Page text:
The project is being implemented by IGI Poseidon S.A., a 50-50 per cent joint venture between DEPA S.A. and Edison S.p.A., incorporated under Greek law and based in Athens.
March 2017: The government announces its decision to award three more exploration concessions as part of its third hydrocarbons licensing round.
The concessions are granted to a consortium of ENI and Total for Block 6, Eni for Block 8, and a consortium consisting of ExxonMobil and Qatar Petroleum for Block 10.
Turkey’s energy minister Berat Albayrak states that his country will step up seismic exploration of oil and natural gas resources in the Mediterranean and the Black Sea this year.
“We will take steps this year towards exploring and drilling in the Black Sea and the Mediterranean Sea,”
Albayrak told Anadolu Agency at the IHS CERAWeek 2017 energy conference in Houston.
Turkey claims that part of block 6 lies within the Turkish continental shelf.
April 19, 2017: Turkey issues a Navtex, or notice to mariners, reserving an area inside the island’s Exclusive Economic Zone, off Famagusta, to carry out seismic surveys between April 30 and June 30.
The reserved area (Navtex no. 410/17) covers an expanse from the bay of Famagusta to Apostolos Andreas off the tip of the Karpas peninsula. The area reserved for seismic studies includes parts of Cyprus’ EEZ, but also extends into part of Cyprus’ territorial waters.
Turkey dispatches to the island its seismic survey vessel, the Barbaros Hayreddin Pasa.
May 18, 2017: The cabinet approves a proposal by state-owned Natural Gas Public Company (Defa) to proceed as soon as possible with two tenders for the import of natural gas.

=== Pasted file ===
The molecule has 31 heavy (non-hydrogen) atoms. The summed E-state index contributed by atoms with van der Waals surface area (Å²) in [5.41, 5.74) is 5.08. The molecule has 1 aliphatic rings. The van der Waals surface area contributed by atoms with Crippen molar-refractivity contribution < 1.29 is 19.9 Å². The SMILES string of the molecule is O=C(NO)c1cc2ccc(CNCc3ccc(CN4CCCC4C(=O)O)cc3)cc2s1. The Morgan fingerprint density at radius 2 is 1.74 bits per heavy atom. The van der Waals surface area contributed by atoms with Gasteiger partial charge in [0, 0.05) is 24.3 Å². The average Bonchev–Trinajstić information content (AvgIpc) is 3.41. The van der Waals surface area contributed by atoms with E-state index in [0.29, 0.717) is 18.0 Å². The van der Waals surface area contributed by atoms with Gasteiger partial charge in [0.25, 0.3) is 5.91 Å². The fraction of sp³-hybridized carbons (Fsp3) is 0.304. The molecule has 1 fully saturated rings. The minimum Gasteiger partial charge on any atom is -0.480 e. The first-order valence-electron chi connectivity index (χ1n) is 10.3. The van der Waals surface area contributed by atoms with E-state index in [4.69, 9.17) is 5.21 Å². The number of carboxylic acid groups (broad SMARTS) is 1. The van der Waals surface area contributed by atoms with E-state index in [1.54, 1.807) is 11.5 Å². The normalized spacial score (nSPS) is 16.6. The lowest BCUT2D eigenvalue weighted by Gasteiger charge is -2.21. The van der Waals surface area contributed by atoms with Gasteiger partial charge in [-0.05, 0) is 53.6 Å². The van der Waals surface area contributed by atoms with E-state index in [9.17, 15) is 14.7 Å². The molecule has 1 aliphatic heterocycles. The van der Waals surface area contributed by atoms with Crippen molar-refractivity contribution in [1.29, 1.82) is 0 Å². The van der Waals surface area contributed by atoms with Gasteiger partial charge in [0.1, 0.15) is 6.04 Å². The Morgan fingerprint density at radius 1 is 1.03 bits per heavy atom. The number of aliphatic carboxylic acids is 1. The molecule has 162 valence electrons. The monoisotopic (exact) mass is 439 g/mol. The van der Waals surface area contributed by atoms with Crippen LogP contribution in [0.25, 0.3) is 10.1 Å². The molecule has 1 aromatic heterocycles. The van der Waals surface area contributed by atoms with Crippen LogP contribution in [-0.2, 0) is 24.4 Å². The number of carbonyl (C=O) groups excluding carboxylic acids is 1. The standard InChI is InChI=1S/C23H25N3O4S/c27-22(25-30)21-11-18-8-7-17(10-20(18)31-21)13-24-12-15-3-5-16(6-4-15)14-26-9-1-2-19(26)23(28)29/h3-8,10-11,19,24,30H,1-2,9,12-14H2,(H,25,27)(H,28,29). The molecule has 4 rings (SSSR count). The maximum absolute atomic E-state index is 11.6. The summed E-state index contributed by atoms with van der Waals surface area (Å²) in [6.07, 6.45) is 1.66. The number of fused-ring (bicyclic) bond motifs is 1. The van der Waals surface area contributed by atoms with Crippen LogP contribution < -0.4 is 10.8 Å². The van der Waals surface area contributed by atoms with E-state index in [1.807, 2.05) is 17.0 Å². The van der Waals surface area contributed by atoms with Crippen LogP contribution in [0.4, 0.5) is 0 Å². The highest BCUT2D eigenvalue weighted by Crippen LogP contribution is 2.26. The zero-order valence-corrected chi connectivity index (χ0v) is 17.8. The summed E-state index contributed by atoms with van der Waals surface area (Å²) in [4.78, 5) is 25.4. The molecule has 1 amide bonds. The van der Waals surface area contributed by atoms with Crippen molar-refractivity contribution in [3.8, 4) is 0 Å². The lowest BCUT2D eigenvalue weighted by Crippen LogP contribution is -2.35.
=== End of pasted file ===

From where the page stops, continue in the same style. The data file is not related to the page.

The first tender will provide for the creation of the necessary infrastructure and the second for the procurement of the natural gas, according to energy minister Yiorgos Lakkotrypis.
June 8, 2017: Turkey’s energy minister Berat Albayrak, on a flash visit to the north, is taken aboard the Turkish seismic survey vessel Barbaros Hayreddin Pasa, according to reports in the Turkish Cypriot media.
June 11, 2017: Total confirms reports that it is poised to begin drilling for gas in its Block 11 concession in mid-July.
Yves Grosjean, country manager for Total E&P Cyprus, tells the Cyprus Mail: “I can confirm that well preparation is on schedule for a start in mid July.”
Total’s first-ever exploratory well in the Cypriot EEZ is dubbed ‘Onesiphorus West 1’. Drilling is to be carried out by the ultra-deepwater drillship ‘West Capella’.
June, 2017: In an item published in the Cyprus Mail, ExxonMobil said they and their Block 10 partners Qatar Petroleum have begun planning for drilling operations “and intend to drill a first exploration well in 2018.”